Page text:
Vitamin D for treatment and prevention of infectious diseases: a systematic review of randomized controlled trials.
Endocr Pract. 2009 Jul-Aug;15(5):438-49. doi: 10.4158/EP09101.ORR.
Yamshchikov AV1, Desai NS, Blumberg HM, Ziegler TR, Tangpricha V.
1Division of Infectious Diseases, Department of Medicine, Emory University School of Medicine, Atlanta, Georgia 30030, USA. AYAMSHC at emory.edu
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OBJECTIVE: To review the existing human controlled intervention studies of vitamin D as adjunctive therapy in settings of infection and provide recommendations for design and implementation of future studies in this field on the basis of the evidence reviewed.
METHODS: We conducted a systematic review of randomized controlled clinical trials that studied vitamin D for treatment or prevention of infectious diseases in humans. Studies from 1948 through 2009 were identified through search terms in PubMed and Ovid MEDLINE.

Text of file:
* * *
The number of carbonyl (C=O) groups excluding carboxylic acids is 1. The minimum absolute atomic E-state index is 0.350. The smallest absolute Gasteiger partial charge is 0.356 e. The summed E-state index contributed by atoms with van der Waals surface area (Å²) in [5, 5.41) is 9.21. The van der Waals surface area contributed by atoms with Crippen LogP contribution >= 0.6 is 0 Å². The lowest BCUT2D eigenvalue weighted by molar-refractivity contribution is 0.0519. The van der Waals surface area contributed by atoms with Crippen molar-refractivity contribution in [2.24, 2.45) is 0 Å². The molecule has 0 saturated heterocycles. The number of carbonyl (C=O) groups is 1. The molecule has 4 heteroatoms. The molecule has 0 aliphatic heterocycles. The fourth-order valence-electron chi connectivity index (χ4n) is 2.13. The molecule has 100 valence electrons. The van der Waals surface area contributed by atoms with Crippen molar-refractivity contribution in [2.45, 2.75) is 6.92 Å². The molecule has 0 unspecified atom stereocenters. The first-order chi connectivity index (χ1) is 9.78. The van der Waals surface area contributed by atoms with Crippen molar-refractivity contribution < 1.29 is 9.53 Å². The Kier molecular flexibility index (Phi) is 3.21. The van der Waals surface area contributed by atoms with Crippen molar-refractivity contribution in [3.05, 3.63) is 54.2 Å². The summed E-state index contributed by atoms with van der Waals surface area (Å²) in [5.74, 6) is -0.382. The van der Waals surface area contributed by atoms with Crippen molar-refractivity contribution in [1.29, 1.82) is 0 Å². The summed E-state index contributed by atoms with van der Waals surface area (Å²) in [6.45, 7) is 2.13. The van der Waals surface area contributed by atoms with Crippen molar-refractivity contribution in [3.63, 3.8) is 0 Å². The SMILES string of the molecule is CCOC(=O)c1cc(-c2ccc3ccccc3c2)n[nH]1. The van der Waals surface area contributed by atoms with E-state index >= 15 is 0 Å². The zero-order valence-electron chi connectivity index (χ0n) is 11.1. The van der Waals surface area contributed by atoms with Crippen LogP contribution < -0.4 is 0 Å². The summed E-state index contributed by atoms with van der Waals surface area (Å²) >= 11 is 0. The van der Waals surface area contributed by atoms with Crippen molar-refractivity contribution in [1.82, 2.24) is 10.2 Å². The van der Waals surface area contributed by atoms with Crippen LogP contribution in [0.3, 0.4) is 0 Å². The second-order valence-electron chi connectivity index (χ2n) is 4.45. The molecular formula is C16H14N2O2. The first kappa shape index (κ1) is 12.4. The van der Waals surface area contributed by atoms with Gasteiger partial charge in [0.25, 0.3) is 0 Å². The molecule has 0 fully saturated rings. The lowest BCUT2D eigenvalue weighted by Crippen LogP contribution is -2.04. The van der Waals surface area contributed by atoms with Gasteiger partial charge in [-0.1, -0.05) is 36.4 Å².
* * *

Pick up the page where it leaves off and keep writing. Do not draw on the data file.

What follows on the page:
RESULTS: Thirteen published controlled trials were identified by our search criteria. Ten trials were placebo controlled, and 9 of the 10 were conducted in a rigorous double-blind design. The selected clinical trials demonstrated substantial heterogeneity in baseline patient demographics, sample size, and vitamin D intervention strategies. Serious adverse events attributable to vitamin D supplementation were rare across all studies. On the basis of studies reviewed to date, the strongest evidence supports further research into adjunctive vitamin D therapy for
- viral upper respiratory tract illnesses.
In the selected studies, certain aspects of study design are highlighted to help guide future clinical research in the field.
CONCLUSION: More rigorously designed clinical trials are needed for further evaluation of the relationship between vitamin D status and the immune response to infection as well as for delineation of necessary changes in clinical practice and medical care of patients with vitamin D deficiency in infectious disease settings.
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